Somewhere along the line the Australian public have been brainwashed into thinking when they buy a “newspaper” it doesn’t have to have the basic elements of unvarnished “news”. A campaign or a political bias is not “news” it is propaganda.

    “Journalists” are supposed to be trained to know the difference. And if editors distort the work of real journalists then that surely is misleading and deceptive conduct that every other business retailer in the country could be prosecuted for. But somehow “newspapers” can exploit the free speech principle to avoid this basis integrity test.

    For a long while now I refer to the News Corp as both the Sydney Daily Liberal Party newsletter, and white supremacist in philosophy. I stand by both descriptions. Newspaper – I don’t think so.

  19. Lord Barry Bonkton

    S.B , its Lord Barry Bonkton to you, and going by some of your articles, most people here would want you against the wall too.

  20. Suzanne Blake

    @ Lord Bonkers

    Labor bully as usual. You guys don’t learn do you. Just like the HSU, alleged corrupt bullies. I suppose you are off to visit the Labor MP’s in jail today for their Sunday visit.

  21. Jenny Haines

    Like Marilyn I would love to complain about parts of the media and their coverage of the refugee and asylum seeker issue. Distortion and lies are common. Some parts of the media are nothing more than a cover for Hansonism. But nothing gets done by the Press Council. They are toothless tiger and the media laughs at them. Meanwhile public hatred and vilification of refugees and asylum seekers continues causing them mental health problems that may scar them for life. That’s our not so lovely society for you!!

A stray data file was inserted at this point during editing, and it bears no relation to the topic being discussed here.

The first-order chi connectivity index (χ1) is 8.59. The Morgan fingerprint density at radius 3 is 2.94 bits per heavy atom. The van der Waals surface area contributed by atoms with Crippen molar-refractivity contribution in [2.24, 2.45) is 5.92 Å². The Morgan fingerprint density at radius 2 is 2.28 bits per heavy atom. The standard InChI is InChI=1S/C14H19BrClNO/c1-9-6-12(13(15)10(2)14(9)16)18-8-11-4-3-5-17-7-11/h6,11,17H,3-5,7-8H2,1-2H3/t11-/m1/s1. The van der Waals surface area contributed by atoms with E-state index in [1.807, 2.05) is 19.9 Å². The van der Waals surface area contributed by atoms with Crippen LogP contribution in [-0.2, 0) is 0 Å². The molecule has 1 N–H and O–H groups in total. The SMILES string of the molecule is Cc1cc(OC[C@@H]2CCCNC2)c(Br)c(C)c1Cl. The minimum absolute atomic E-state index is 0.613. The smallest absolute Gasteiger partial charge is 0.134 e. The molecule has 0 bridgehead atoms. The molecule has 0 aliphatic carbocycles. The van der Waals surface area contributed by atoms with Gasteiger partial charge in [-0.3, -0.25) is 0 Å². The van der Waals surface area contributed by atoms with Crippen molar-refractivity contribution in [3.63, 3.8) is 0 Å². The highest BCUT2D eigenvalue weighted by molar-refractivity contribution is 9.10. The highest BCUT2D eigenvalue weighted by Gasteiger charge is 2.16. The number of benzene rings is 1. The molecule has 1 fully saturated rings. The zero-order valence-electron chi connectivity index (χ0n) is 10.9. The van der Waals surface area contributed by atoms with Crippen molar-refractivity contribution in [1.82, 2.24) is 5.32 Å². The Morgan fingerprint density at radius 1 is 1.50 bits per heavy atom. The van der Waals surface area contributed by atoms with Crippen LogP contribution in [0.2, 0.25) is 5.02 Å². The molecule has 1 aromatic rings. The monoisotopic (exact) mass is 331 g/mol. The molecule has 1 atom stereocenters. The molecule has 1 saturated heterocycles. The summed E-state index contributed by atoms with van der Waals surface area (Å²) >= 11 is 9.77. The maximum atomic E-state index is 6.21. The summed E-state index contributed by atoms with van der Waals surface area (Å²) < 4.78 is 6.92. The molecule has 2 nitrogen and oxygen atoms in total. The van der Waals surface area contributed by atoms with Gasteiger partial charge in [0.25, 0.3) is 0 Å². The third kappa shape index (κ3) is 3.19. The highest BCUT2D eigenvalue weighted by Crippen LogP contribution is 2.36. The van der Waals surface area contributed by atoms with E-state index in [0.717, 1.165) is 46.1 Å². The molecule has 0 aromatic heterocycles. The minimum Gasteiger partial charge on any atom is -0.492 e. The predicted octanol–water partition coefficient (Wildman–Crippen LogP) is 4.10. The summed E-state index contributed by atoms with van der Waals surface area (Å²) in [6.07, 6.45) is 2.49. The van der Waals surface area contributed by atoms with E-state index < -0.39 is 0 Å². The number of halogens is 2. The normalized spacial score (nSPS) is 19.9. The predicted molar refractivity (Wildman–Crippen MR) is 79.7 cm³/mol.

22. Schnappi

    Wonder if SB uses underarm deodorant,or is her party just biased against migrants who shower everyday

  23. guytaur

    It is simple. Newspapers have no leg to stand on against government oversight. Why?
    We have experience of government oversight. The body that oversees radio and television.
    It seems to me that Alan Jones has no problem expressing his views.
    Given that I see no problem with government oversight and regulation.
    The only condition that needs to be put on that is oversight provisions to stop the government using licensing as an excuse to curb freedom of speech. Not a problem now but I can see where with all media regulated by government it could be.